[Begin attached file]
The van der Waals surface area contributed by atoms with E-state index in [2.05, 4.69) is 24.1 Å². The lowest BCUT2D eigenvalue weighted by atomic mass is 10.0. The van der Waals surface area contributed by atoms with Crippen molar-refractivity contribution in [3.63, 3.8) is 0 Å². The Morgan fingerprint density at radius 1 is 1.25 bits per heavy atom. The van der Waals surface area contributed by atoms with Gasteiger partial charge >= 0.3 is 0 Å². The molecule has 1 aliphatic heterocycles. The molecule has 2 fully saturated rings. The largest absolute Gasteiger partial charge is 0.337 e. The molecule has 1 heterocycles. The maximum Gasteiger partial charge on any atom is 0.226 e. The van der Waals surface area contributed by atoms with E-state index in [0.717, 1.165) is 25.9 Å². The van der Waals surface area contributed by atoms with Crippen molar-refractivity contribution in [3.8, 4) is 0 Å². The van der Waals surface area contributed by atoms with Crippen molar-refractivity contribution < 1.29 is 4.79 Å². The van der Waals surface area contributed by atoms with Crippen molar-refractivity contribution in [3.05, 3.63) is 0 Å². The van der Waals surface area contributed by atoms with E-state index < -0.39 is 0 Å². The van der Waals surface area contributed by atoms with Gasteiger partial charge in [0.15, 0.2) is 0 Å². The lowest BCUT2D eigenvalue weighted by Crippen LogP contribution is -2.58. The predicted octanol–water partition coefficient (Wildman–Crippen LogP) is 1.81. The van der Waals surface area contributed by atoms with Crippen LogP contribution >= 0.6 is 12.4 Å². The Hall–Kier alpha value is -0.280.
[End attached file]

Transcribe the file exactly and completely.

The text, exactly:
The van der Waals surface area contributed by atoms with E-state index in [2.05, 4.69) is 24.1 Å². The lowest BCUT2D eigenvalue weighted by atomic mass is 10.0. The van der Waals surface area contributed by atoms with Crippen molar-refractivity contribution in [3.63, 3.8) is 0 Å². The Morgan fingerprint density at radius 1 is 1.25 bits per heavy atom. The van der Waals surface area contributed by atoms with Gasteiger partial charge >= 0.3 is 0 Å². The molecule has 1 aliphatic heterocycles. The molecule has 2 fully saturated rings. The largest absolute Gasteiger partial charge is 0.337 e. The molecule has 1 heterocycles. The maximum Gasteiger partial charge on any atom is 0.226 e. The van der Waals surface area contributed by atoms with E-state index in [0.717, 1.165) is 25.9 Å². The van der Waals surface area contributed by atoms with Crippen molar-refractivity contribution in [3.8, 4) is 0 Å². The van der Waals surface area contributed by atoms with Crippen molar-refractivity contribution < 1.29 is 4.79 Å². The van der Waals surface area contributed by atoms with Crippen molar-refractivity contribution in [3.05, 3.63) is 0 Å². The van der Waals surface area contributed by atoms with E-state index < -0.39 is 0 Å². The van der Waals surface area contributed by atoms with Gasteiger partial charge in [0.15, 0.2) is 0 Å². The lowest BCUT2D eigenvalue weighted by Crippen LogP contribution is -2.58. The predicted octanol–water partition coefficient (Wildman–Crippen LogP) is 1.81. The van der Waals surface area contributed by atoms with Crippen LogP contribution >= 0.6 is 12.4 Å². The Hall–Kier alpha value is -0.280.